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October 1, 2014
FOR IMMEDIATE RELEASE
Passage will bring $736 million economic impact to the region, create thousands of jobs,
alleviate overcrowding and increase safety and technology for students
CHARLESTON, S.C. (October 1, 2014) – The Charleston Metro Chamber of Commerce, together with two area mayors and other community leaders, kicked off the Yes4SchoolsCHS campaign at a press conference in North Charleston on Wednesday. Yes4SchoolsCHS supports the Education Capital Improvement Referendum that will appear on the November 4 election ballot in Charleston County.
Passage of the referendum, which proposes an extension of a one-penny sales tax originally approved in 2010, would allow for dozens of school construction and renovation projects aimed at alleviating severe overcrowding in facilities across the Charleston County School District. An affirmative vote would also create thousands of jobs,while providing a $736 million economic boost to the region between 2016 and 2022.
Additionally, the referendum’s passage would fund needed repairs, facility maintenance upgrades – such as HVAC systems – and technology improvements in schools countywide.
“Simply put, if the referendum is passed, every CCSD school and student will be positively impacted,” said Patrick Bryant, Yes4SchoolsCHS campaign chairman.
Chamber and elected officials noted today that the Education Capital Improvement Referendum is not a new tax, nor a tax increase. It is a limited time-frame commitment during which everyone contributes, including nonresidents, who will provide about 40 percent of the program’s funding. Household necessities such as food and prescription medicine are not subject to any additional tax. Should the referendum fail to pass, property taxes in the county would likely increase substantially.
Mayors Riley, Summey and Page have all announced support for the ballot referendum. Mayors Summey and Page attended and spoke at the event. William Dudley Gregorie, Charleston City Councilman District Six, was also in attendance representing his district and Charleston Mayor Joe Riley, Jr.
At today’s event, Bryant who helmed the successful Yes4Schools campaign in 2010, cited examples of overcrowding in the district.
“This school behind us (referring to Dunston Primary School on Remount Road in North Charleston) was built for 221 students. Yet 430 students are on this campus, which echoes what’s happening across the district. We need this new infrastructure to help students learn in positive way.”
Mount Pleasant Mayor Linda Page echoed Bryant’s sentiments in regard to the importance of classrooms that are now overcrowded.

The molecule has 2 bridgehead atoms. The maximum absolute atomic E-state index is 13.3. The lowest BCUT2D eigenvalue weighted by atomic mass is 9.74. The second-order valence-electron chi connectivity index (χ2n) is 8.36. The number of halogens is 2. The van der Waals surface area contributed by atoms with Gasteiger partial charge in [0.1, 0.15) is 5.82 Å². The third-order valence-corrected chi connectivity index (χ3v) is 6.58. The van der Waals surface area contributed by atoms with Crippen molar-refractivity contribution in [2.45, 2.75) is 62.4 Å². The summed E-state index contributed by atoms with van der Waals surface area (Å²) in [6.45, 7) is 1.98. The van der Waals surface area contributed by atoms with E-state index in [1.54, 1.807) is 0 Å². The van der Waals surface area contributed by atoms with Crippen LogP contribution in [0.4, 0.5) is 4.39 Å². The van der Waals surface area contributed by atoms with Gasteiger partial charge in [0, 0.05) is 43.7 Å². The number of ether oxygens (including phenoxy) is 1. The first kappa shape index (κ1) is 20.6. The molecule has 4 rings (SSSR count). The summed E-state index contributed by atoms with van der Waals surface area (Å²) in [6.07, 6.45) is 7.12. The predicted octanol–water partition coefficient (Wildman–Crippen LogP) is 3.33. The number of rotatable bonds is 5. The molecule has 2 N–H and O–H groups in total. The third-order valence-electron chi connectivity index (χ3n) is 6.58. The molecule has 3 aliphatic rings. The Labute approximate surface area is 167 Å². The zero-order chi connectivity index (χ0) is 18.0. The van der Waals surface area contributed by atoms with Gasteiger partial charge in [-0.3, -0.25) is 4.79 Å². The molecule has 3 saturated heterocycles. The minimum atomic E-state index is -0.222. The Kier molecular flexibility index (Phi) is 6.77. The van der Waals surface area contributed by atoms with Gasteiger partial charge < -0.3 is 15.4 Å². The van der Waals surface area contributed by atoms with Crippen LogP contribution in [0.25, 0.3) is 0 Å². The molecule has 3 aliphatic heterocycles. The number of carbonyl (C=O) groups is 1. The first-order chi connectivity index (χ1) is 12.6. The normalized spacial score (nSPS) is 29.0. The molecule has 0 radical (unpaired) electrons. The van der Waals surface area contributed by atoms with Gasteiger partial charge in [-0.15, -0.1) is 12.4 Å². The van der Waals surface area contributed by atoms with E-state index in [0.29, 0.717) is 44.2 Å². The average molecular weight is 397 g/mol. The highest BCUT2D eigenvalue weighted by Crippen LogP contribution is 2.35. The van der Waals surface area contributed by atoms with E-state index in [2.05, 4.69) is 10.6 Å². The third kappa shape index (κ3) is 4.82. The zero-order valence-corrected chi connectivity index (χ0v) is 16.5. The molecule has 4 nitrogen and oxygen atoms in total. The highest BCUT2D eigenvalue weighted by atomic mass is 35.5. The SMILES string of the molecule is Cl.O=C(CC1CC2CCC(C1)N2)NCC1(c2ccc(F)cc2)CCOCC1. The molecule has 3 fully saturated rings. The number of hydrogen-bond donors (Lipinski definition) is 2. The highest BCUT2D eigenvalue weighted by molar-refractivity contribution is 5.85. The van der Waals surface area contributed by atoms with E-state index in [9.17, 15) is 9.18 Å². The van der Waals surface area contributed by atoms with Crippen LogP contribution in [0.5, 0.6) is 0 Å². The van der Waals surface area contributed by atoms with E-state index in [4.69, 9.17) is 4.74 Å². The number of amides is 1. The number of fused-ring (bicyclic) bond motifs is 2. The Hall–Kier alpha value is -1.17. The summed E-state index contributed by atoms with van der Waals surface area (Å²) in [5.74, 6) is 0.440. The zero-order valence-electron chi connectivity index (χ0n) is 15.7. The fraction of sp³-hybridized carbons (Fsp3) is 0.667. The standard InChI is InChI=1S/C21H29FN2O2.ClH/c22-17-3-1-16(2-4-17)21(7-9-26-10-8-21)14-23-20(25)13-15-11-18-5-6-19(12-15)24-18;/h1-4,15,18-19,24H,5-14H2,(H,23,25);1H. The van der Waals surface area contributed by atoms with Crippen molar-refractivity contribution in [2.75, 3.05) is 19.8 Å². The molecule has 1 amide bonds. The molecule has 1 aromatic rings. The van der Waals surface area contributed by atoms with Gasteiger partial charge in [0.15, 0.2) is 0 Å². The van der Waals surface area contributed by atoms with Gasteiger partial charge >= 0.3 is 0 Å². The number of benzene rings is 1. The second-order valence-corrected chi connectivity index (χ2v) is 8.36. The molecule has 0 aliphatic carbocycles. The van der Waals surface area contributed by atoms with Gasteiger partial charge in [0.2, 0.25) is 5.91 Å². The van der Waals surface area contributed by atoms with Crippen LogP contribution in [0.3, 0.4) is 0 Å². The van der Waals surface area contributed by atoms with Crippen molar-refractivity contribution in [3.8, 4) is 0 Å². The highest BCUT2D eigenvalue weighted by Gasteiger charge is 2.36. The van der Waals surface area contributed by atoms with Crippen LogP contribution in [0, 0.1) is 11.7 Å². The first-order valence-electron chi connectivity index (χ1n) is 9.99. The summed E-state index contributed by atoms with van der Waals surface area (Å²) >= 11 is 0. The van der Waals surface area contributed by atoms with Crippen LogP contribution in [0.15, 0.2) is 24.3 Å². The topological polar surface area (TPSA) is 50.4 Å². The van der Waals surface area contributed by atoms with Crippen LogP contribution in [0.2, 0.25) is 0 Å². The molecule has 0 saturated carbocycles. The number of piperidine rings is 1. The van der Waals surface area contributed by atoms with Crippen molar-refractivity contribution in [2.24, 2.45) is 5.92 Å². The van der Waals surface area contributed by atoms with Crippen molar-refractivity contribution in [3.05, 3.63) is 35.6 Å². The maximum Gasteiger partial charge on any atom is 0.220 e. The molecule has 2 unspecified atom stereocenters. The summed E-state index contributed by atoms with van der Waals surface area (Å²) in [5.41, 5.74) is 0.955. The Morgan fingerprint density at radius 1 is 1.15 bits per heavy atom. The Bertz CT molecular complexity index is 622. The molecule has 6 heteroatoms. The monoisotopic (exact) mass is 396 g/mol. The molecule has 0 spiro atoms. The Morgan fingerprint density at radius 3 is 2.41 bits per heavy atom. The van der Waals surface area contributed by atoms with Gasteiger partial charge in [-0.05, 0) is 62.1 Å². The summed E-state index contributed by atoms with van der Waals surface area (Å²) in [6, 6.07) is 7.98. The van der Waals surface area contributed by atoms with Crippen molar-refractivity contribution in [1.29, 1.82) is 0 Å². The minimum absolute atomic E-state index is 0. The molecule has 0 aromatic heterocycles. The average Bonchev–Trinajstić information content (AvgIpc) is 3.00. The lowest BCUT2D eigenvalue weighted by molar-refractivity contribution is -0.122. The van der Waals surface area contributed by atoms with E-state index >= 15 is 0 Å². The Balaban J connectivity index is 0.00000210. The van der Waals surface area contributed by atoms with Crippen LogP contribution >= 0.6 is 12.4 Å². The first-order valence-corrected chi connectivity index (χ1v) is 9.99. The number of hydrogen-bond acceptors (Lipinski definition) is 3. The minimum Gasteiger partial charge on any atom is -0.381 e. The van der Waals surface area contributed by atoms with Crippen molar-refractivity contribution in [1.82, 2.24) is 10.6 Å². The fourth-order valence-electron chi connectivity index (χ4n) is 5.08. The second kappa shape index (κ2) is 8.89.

“Schools are not just buildings, but environments for learning. If the environment isn’t conducive to learning due to overcrowding, then student achievement and teacher planning is negatively affected,” Page said. “We need to pass this sales tax extension not just for Mount Pleasant schools, but for all schools in the county.”
North Charleston Mayor Keith Summey highlighted education’s importance to the region in the years ahead. “Education is the backbone of the future of this community and this nation. We have to prepare these kids; we need the highest technology in classrooms and facilities that don’t force students to go into a trailer to get educated,” Summey said.“We need facilities that our students are proud of, and if they are proud of their school, you will see it in their response to what they are being taught. This is a must situation for us in Charleston County.”
Amy Jowers Mikell of the Citizens Advisory Steering Committee shared information about that group, developed after passage of the 2010 referendum, to review the financing and execution of capital program projects funded by the tax. The committee, which has met monthly since June 2011, reviews construction projects’ status, costs and other information to ensure two-way communication between the school district and the communities benefitting from the building projects.
“The new schools built thus far are impressive and the school district has worked hard to provide the committee with transparency in the use of sales tax proceeds,” Mikell said. “Many of our neighborhood schools have benefitted from the campaign, but there is more work to be done. All students in the district deserve the opportunity to learn in a state-of-the-art school environment. I urge voters of Charleston County to join me in voting yes for schools this November.”
Charleston will host a series of community meetings in October during which residents can have their questions answered. In the meantime, for more information on the Education Capital Improvement Referendum and how to get involved with Yes4Schools – Charleston, visit Yes4SchoolsCHS.com.
About the Chamber: With more than 1,700 member organizations representing 100,000 professionals, the Charleston Metro Chamber of Commerce serves as the collective voice of the business community, and a catalyst for advancing the region’s economy and enhancing members’ success through Advocacy, Innovation, Talent and Business Advancement. Visit charlestonchamber.net.
Laura Bright, Vice President Marketing
Charleston Metro Chamber of Commerce
Erin Aylor, Marketing Director
Charleston Metro Chamber of Commerce